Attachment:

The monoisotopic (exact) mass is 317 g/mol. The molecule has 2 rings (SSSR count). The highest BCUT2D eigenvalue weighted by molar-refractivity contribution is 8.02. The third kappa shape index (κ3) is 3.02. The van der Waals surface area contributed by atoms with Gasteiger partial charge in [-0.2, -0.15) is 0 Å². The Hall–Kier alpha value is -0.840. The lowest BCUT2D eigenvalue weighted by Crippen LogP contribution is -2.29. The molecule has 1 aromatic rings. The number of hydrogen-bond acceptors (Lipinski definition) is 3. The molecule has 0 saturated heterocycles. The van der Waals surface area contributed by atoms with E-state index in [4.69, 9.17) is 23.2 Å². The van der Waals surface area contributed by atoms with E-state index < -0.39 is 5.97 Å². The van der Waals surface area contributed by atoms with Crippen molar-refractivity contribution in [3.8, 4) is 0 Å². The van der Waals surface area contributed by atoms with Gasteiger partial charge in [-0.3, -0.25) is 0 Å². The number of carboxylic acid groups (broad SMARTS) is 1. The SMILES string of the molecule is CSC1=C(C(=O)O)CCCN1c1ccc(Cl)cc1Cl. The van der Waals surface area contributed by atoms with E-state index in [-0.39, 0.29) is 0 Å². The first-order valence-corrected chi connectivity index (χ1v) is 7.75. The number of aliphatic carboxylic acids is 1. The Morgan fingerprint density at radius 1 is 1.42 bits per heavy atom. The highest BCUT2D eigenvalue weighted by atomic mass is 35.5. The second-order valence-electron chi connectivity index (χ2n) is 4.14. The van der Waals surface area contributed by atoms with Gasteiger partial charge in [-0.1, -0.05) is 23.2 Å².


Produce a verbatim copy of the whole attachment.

The monoisotopic (exact) mass is 317 g/mol. The molecule has 2 rings (SSSR count). The highest BCUT2D eigenvalue weighted by molar-refractivity contribution is 8.02. The third kappa shape index (κ3) is 3.02. The van der Waals surface area contributed by atoms with Gasteiger partial charge in [-0.2, -0.15) is 0 Å². The Hall–Kier alpha value is -0.840. The lowest BCUT2D eigenvalue weighted by Crippen LogP contribution is -2.29. The molecule has 1 aromatic rings. The number of hydrogen-bond acceptors (Lipinski definition) is 3. The molecule has 0 saturated heterocycles. The van der Waals surface area contributed by atoms with E-state index in [4.69, 9.17) is 23.2 Å². The van der Waals surface area contributed by atoms with E-state index < -0.39 is 5.97 Å². The van der Waals surface area contributed by atoms with Crippen molar-refractivity contribution in [3.8, 4) is 0 Å². The van der Waals surface area contributed by atoms with Gasteiger partial charge in [-0.3, -0.25) is 0 Å². The number of carboxylic acid groups (broad SMARTS) is 1. The SMILES string of the molecule is CSC1=C(C(=O)O)CCCN1c1ccc(Cl)cc1Cl. The van der Waals surface area contributed by atoms with E-state index in [-0.39, 0.29) is 0 Å². The first-order valence-corrected chi connectivity index (χ1v) is 7.75. The number of aliphatic carboxylic acids is 1. The Morgan fingerprint density at radius 1 is 1.42 bits per heavy atom. The highest BCUT2D eigenvalue weighted by atomic mass is 35.5. The second-order valence-electron chi connectivity index (χ2n) is 4.14. The van der Waals surface area contributed by atoms with Gasteiger partial charge in [-0.1, -0.05) is 23.2 Å².